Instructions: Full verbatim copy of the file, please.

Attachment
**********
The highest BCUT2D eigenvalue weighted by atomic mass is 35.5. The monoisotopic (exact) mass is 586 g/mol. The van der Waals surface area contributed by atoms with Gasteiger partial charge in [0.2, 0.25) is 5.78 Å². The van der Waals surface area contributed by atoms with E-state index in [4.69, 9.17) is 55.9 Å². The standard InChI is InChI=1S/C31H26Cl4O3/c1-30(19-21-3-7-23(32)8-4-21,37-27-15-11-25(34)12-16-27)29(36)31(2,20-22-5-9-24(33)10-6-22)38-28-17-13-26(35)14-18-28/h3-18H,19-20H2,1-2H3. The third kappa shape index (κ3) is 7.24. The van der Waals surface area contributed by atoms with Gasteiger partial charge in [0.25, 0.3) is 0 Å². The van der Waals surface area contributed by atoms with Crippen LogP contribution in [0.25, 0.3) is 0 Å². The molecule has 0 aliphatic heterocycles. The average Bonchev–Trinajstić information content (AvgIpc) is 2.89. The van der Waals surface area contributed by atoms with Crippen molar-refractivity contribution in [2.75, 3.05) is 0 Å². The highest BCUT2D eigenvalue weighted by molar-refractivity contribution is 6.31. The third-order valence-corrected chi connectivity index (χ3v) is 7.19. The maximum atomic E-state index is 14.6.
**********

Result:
The highest BCUT2D eigenvalue weighted by atomic mass is 35.5. The monoisotopic (exact) mass is 586 g/mol. The van der Waals surface area contributed by atoms with Gasteiger partial charge in [0.2, 0.25) is 5.78 Å². The van der Waals surface area contributed by atoms with E-state index in [4.69, 9.17) is 55.9 Å². The standard InChI is InChI=1S/C31H26Cl4O3/c1-30(19-21-3-7-23(32)8-4-21,37-27-15-11-25(34)12-16-27)29(36)31(2,20-22-5-9-24(33)10-6-22)38-28-17-13-26(35)14-18-28/h3-18H,19-20H2,1-2H3. The third kappa shape index (κ3) is 7.24. The van der Waals surface area contributed by atoms with Gasteiger partial charge in [0.25, 0.3) is 0 Å². The van der Waals surface area contributed by atoms with Crippen LogP contribution in [0.25, 0.3) is 0 Å². The molecule has 0 aliphatic heterocycles. The average Bonchev–Trinajstić information content (AvgIpc) is 2.89. The van der Waals surface area contributed by atoms with Crippen molar-refractivity contribution in [2.75, 3.05) is 0 Å². The highest BCUT2D eigenvalue weighted by molar-refractivity contribution is 6.31. The third-order valence-corrected chi connectivity index (χ3v) is 7.19. The maximum atomic E-state index is 14.6.